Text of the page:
An innovative range of evidence-based bathroom solutions has been launched to meet the needs of ageing Australians.
Bathroom manufacturer Caroma launched its Wellbeing Aged Care range last week at its flagship store in Alexandria, developed by the UNSW Faculty of Built Environment as part of its Livable Bathrooms for Older People research project.
The research, jointly funded by the Australian Research Council and manufacturing GWA Group, analysed older people’s physical dimensions and abilities to develop the best possible bathroom design solutions.
The four-year research project surveyed 4,633 people aged 60-90 and interviewed 80 people ranging in size, height, age and sex. The products were co-designed through workshops with older people.
The new bathroom range includes an integrated nurse call toilet suite, tapware with a fitted anti-scald temperature cartridge to prevent burns, grab rails, raised toilets, rail showers, single-lever mixer taps and cistern-wide back rests.
The survey found that 25 per cent of participants rated bathroom sizes as poor and 48 per cent said there was insufficient space to get dressed and undressed.
It also found the majority of male and female respondents from the survey had a body mass index within the obese range.
Lead researcher Professor Catherine Bridge said current bathroom designs are problematic because they have not been developed to suit the older Australians of today.
“Current bathroom design is problematic because it is not based on the design preferences of older people and it’s not made from relevant and current… data,” Professor Bridge said at the launch.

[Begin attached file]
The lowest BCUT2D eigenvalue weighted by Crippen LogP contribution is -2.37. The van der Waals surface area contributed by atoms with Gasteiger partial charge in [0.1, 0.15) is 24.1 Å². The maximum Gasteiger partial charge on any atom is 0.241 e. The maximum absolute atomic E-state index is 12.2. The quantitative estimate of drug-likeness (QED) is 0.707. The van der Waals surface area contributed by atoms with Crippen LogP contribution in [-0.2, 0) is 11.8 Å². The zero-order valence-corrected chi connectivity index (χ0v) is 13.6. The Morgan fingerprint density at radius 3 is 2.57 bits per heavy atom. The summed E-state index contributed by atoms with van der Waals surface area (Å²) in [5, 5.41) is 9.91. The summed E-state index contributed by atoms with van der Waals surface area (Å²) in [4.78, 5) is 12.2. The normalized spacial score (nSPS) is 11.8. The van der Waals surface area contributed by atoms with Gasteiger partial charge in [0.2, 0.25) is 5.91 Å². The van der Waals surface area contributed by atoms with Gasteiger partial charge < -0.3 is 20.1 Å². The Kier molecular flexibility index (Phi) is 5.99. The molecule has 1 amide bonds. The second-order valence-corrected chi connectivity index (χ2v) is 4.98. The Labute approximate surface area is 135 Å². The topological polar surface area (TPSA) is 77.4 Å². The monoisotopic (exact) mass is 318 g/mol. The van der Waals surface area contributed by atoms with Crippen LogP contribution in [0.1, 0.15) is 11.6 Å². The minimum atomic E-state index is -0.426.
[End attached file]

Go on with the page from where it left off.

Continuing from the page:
“Until now, research hasn’t considered the diversity of the older population, their capabilities and the domestic environments they use and current bathroom design in aged care is hallmarked by uncertainty about the safety and aesthetic preferences of older people,” she said.
Professor Bridge said the new bathroom range has been developed closely with aged care specialists and co-designed with older people to ensure it suits their needs.
“Our co-design study has pulled together the best minds in industrial design, construction, aged care and the elderly population to address the future of aged care wellbeing and challenge the status quo, increasing independence for aged care residents in Australia,” Professor Bridge said.
Caroma industrial designer Dr Peter Sweatman said the design of the new range reflects the wants and needs of the older population.
“The co-design collaboration has helped Caroma designers challenge existing assumptions and provide more understanding into the behaviour and needs of older people, and as a result, design resident-centric bathroom products,” Dr Sweatman said.
“The new solutions are designed to be functional and stylish – creating bathrooms which look good as well as being supportive for those with functional issues.”
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